As an American society we are constantly being pounded with media. It is in front of us, on our laps and in our pockets. The problem with this is that we are provided with examples of what to buy, how to live, how to treat others and one of the most important, how we should look. Although this is difficult pressure for all of America, I believe that this pressure is increased for the high school population. This portion of our country is trying to find out who they are and are seriously susceptible to the media messages that are surrounding all of us. Teenagers frequently are being told what beautiful is, and this beautiful is something only attainable to a miniscule portion of the population.
This leaves the rest of us on the outside, with the terrible belief that whatever we have isn’t beauty. Body image can be a problem for both boys and girls, but I’m going to focus on how it affects teenage girls in particular because that’s the experience I have lived.
It truly is everywhere. On television, the pretty, thin girls play the love interest. They are the leading ladies that we root for and, quite honestly, wish we were more like. The non-supermodel girls
are typically the ones that play the quirky best friend. Sometimes they will get the leading lady role. However, this is just about always in a comedy or a story about how the boy looked past how the girl
looked on the outside. So what’s that supposed to tell us? Our only hope of that dream guy falling for us is that he may somehow choose our plainness over the other girl’s beauty? Basically, this is just
reinforcing the idea that we are not beautiful.
In a similar manner, the fashion world has plus-sized models. These women, despite their beauty, are placed into a separate group from the other beautiful women. So separate, that they need to have their own magazines and stores. I don’t know about you, but when I walk through a mall I only see stores with skinny girls advertising clothing. It is rare that I see a store that has plus-sized models. This is once again showing teenagers the correct way to look.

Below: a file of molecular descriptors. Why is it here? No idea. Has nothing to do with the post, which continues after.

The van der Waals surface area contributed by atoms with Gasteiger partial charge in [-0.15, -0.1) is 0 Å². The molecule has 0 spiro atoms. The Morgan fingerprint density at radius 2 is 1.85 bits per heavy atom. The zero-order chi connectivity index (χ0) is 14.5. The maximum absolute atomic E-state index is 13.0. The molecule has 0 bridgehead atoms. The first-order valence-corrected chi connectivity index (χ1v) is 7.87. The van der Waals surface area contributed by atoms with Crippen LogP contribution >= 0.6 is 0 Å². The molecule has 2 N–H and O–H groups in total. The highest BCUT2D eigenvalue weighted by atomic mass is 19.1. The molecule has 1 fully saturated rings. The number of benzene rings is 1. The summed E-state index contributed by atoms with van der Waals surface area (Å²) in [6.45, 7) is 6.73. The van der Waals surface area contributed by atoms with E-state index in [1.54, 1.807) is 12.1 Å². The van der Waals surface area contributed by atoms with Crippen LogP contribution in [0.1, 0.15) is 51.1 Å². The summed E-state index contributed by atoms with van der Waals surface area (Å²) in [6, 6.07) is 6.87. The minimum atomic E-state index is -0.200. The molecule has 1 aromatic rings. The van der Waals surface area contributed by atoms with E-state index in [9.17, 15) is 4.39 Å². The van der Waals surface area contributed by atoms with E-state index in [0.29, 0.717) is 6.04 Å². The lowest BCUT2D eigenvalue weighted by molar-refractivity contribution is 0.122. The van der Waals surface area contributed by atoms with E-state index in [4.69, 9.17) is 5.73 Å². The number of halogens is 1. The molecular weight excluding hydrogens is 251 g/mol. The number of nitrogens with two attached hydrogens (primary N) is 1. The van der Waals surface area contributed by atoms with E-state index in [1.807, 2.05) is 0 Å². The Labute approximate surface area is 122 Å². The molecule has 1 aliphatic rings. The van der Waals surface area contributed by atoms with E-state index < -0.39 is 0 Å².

I can clearly see how this is affecting the girls at Hanover High School. I frequently hear girls complaining about their (perfectly healthy) weight. Even more, I see girls questioning why they can’t look like someone else. From personal experience I can say that seeing oneself as inferior to the next girl is one of the worst and most painful ways to lower your own self-esteem. I can remember this feeling. It gives a deep pain in the back of your stomach that lasts all day. All day, through the hunger from refusing to eat lunch and it later accompanies the overwhelming guilt when lunch is made up for
with after school snacks.
This needs to stop and this can be stopped, thanks to plus-sized model Robyn Lawley, who is breaking many barriers by being the first curvy model to appear in several major magazines such as Vogue, GQ, and Elle. Through her work and that of several other models, including Mia Tyler (daughter of Aerosmith singer Steven and actress Liv), the media can perhaps one day change to show that there is more than one kind of beauty.
Until that day, it is up to us teenage girls to fight against these predetermined definitions of beauty. If there is anything certain about beauty it is that it is subjective. No one has the right, or the true ability to rate the way we look. That job is up to ourselves. We need to have faith that we are absolutely, unquestionably, utterly,
stunning, because we are. I promise.